The “Cloud”, once a term of nature, is now a term that means the aggregation of the world’s data into a central database. As a means to share data, to make data available to people, the internet has been a wonderful addition to the world. The challenge that is arising, is that personal data, every aspect of our lives is being aggregated and tabulated in a manner that puts our private lives in the hands of a few, and most concerning, in the hands of government. Once you commit a piece of data to the cloud, an email, a telephone conversation, your calendar entries – it is in effect in the public sphere. We need to find a way, across platforms to isolate that which we want the world to see, from that which we want private.
The first incursion into my private space via the internet was in 1994, it was three in the morning. I went into my home office to do some work, I had left my computer on and I noticed the curser moving around my computer screen. I sat and watched as someone remotely accessed my personal data, they opened files, accessed my browser data – I used Netscape at the time. To this day I have no idea who it was, that is a violation of most obscene kind.
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Facebook Artifact - Privacy Still has Relevance
The cloud facilitates this type of incursion into the private lives of people, the challenge has been the insidious advance of the capacity to be monitored – if in 1950 you said to my father the government was going to read every letter he wrote in route, he would have screamed blue murder – we all have in effect acquiesced to this very reality in 2015. There is no means in any of the instruments developed in the modern technological sphere to patrician inherently private information from the public.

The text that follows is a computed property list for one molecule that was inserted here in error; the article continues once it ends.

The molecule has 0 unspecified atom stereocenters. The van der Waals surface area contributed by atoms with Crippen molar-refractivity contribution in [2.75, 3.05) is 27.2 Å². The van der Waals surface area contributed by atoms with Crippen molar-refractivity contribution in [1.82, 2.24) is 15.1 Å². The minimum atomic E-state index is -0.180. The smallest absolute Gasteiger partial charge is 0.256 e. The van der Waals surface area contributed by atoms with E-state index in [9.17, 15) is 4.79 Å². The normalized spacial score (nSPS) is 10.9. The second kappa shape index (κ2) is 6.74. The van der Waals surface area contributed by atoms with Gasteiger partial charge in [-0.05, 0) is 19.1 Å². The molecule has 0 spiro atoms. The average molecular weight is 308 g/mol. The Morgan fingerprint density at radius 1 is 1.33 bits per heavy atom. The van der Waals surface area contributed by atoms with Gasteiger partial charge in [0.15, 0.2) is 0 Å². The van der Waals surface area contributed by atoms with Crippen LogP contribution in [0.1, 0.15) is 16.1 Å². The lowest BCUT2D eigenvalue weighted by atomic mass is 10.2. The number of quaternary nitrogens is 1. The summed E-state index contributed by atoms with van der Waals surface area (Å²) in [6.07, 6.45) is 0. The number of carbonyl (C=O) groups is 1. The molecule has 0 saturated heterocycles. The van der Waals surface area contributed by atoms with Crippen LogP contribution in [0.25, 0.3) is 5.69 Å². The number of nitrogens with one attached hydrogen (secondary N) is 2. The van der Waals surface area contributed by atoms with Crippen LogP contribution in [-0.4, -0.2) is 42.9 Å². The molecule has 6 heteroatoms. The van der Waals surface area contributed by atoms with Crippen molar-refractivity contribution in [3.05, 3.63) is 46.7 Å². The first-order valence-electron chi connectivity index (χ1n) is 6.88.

If you have a digital device that plugs in, it can be hacked. People hack into washing machines and change cycles or effect “malfunctions”. The list is endless, and very few people have the capacity to protect themselves and government seems content to permit this to go on, government is more than complicit in this incursion, it is a willing co-conspirator. Government seeks wherever possible to collect data regarding our person – the Canadian Long Census Form for example – even asks what your sexual orientation is, or government tabulates your personal income and foreign entities hack Revenue Canada’s database.
Privacy is one of the keystones of democracy. The capacity to function as a free agent is dependent on anonymity, absent anonymity the capacity for centralized control grows. The cloud has much promise; somehow we have to find a means by which to have control of our private data - I had someone hack my blog and take down a NATO article I wrote AND delete it from my hard drive in the last 30 days, my cellphone was hacked and data lost last week. My personal experience from 1994 until now illustrates to me, and I hope you, just how vulnerable we are.